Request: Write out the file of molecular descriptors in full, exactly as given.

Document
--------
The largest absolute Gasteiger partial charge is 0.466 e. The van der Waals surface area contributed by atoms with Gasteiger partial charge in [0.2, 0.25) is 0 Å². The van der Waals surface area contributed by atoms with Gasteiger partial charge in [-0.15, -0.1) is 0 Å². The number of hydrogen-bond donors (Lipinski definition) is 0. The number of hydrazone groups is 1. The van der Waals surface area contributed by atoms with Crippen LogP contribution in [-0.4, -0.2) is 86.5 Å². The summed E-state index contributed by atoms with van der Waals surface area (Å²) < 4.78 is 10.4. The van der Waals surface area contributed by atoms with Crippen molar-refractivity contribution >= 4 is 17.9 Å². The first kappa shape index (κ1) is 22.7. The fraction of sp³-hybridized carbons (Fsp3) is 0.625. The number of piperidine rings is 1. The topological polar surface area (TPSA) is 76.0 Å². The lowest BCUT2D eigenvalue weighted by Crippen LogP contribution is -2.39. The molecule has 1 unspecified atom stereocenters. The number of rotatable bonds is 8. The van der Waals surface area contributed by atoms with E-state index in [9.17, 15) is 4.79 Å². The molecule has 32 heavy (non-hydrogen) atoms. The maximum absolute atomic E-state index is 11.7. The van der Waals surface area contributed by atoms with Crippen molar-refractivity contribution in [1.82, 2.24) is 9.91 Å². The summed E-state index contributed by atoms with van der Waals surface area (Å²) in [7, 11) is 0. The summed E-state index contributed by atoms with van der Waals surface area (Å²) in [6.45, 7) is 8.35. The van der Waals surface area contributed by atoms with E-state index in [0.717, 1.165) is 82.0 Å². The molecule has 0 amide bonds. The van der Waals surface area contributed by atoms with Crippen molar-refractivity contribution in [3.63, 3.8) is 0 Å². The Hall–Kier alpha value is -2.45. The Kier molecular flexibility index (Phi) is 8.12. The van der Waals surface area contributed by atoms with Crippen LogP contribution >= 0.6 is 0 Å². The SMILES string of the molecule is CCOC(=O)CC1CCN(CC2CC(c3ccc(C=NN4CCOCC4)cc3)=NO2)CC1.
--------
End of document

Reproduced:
The largest absolute Gasteiger partial charge is 0.466 e. The van der Waals surface area contributed by atoms with Gasteiger partial charge in [0.2, 0.25) is 0 Å². The van der Waals surface area contributed by atoms with Gasteiger partial charge in [-0.15, -0.1) is 0 Å². The number of hydrogen-bond donors (Lipinski definition) is 0. The number of hydrazone groups is 1. The van der Waals surface area contributed by atoms with Crippen LogP contribution in [-0.4, -0.2) is 86.5 Å². The summed E-state index contributed by atoms with van der Waals surface area (Å²) < 4.78 is 10.4. The van der Waals surface area contributed by atoms with Crippen molar-refractivity contribution >= 4 is 17.9 Å². The first kappa shape index (κ1) is 22.7. The fraction of sp³-hybridized carbons (Fsp3) is 0.625. The number of piperidine rings is 1. The topological polar surface area (TPSA) is 76.0 Å². The lowest BCUT2D eigenvalue weighted by Crippen LogP contribution is -2.39. The molecule has 1 unspecified atom stereocenters. The number of rotatable bonds is 8. The van der Waals surface area contributed by atoms with E-state index in [9.17, 15) is 4.79 Å². The molecule has 32 heavy (non-hydrogen) atoms. The maximum absolute atomic E-state index is 11.7. The van der Waals surface area contributed by atoms with Crippen molar-refractivity contribution in [1.82, 2.24) is 9.91 Å². The summed E-state index contributed by atoms with van der Waals surface area (Å²) in [7, 11) is 0. The summed E-state index contributed by atoms with van der Waals surface area (Å²) in [6.45, 7) is 8.35. The van der Waals surface area contributed by atoms with E-state index in [0.717, 1.165) is 82.0 Å². The molecule has 0 amide bonds. The van der Waals surface area contributed by atoms with Crippen molar-refractivity contribution in [3.63, 3.8) is 0 Å². The Hall–Kier alpha value is -2.45. The Kier molecular flexibility index (Phi) is 8.12. The van der Waals surface area contributed by atoms with Crippen LogP contribution >= 0.6 is 0 Å². The SMILES string of the molecule is CCOC(=O)CC1CCN(CC2CC(c3ccc(C=NN4CCOCC4)cc3)=NO2)CC1.